Senate Republicans were adamant this week about passing a health care bill that would repeal all or parts of the Affordable Care Act and subsequently strip health care away from tens of millions people.
In the midst of nail-biting Senate proceedings, Arizona Sen. John McCain was praised by many media pundits as a maverick for returning from a recent cancer diagnosis to participate in Senate proceedings. Except, as Paul Krugman notes in his latest New York Times column, McCain returned to become the deciding vote in pushing forward the health care bill debate—only to then turn around and deliver a “sanctimonious speech denouncing partisanship and divisiveness.”
In his latest column, Krugman tasks readers to “consider the awfulness of John McCain.” While it may be easy to criticize President Donald Trump for regularly degrading the office of the presidency and “naked partisans” like Senate Majority Leader Mitch McConnell, Krugman writes that the public cannot overlook moderates like McCain:
“But none of what is happening right now would be possible without the acquiescence of politicians who pretend to be open-minded, decry partisanship, tut-tut about incivility and act as enablers for the extremists again and again. I started with McCain because so many journalists still fall for his pose as an independent-minded maverick, ignoring the reality that he has almost always been a reliable partisan yes-man whenever it matters.”
Krugman goes on to criticize the GOP’s seven-year crusade against the Affordable Care Act, one that has failed at every attempt and revealed the GOP’s inability to craft health care policy beyond simply repealing a bill they don’t like. Separate bills to replace, repeal and replace and even “skinny repeal” the ACA have all failed. On Thursday afternoon, hours before the Senate was to vote on an amendment that would resemble a “skinny” repeal of the ACA, a group of senators said they would only vote yes if doing so would send the bill to conference instead of passing it.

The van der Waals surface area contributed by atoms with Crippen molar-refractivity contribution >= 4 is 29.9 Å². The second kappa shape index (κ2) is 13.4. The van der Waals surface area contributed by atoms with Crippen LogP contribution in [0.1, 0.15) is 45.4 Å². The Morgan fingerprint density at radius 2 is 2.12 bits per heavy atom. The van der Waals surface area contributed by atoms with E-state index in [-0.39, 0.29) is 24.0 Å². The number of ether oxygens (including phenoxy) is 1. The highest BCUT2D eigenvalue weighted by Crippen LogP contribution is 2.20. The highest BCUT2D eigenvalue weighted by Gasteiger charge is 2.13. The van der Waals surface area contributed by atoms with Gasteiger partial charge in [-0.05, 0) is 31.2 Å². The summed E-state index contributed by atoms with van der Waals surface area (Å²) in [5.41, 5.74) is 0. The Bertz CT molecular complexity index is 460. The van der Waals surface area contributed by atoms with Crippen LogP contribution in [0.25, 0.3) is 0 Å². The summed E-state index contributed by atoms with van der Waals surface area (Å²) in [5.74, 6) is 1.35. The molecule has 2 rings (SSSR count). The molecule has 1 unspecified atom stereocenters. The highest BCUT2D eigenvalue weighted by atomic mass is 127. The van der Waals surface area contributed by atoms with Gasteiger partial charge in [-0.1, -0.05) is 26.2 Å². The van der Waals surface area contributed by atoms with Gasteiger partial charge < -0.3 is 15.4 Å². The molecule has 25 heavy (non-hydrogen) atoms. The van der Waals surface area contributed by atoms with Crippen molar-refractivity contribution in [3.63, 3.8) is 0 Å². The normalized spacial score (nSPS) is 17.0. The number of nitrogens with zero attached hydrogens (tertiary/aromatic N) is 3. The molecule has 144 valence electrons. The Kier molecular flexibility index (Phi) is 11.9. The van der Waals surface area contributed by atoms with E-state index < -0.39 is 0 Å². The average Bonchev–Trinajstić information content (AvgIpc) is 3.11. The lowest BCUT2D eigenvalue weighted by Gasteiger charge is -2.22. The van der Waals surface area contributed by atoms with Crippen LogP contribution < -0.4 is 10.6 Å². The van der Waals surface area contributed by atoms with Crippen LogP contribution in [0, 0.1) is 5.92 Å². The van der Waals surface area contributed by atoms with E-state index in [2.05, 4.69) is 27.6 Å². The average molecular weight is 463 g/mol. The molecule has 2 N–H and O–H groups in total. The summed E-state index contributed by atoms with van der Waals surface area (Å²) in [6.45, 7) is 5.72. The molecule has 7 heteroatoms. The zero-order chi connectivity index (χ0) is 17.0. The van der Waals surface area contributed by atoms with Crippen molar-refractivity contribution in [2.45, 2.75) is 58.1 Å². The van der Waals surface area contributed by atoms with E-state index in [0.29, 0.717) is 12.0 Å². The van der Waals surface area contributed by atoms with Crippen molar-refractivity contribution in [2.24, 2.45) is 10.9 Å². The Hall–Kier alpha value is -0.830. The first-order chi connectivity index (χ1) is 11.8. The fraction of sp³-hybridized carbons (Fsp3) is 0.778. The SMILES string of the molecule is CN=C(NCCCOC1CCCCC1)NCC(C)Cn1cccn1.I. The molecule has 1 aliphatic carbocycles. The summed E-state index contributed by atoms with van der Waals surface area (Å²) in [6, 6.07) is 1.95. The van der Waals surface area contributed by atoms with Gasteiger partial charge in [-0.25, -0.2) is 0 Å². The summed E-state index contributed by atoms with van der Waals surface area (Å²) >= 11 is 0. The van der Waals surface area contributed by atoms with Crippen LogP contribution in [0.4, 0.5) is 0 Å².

“You might ask, why not just vote no and try to come up with actually good policy?” Krugman asks. “Because, as they also know, Republicans don’t have any good policies to offer, so a bum’s rush is the only way they can pass anything.”
In addition to McCain, Krugman criticizes other GOP moderates like West Virginia Sen. Shelley Moore Capito, Ohio Sen. Rob Portman and Nevada Sen. Dean Heller, who gave lip service to the benefits of Medicaid and have promised not to hurt their constituents, only to turn around and support the Senate’s harmful bill.
“Every other supposed moderate in the Senate has offered a profile in cowardice,” Krugman writes.
Read the entire column.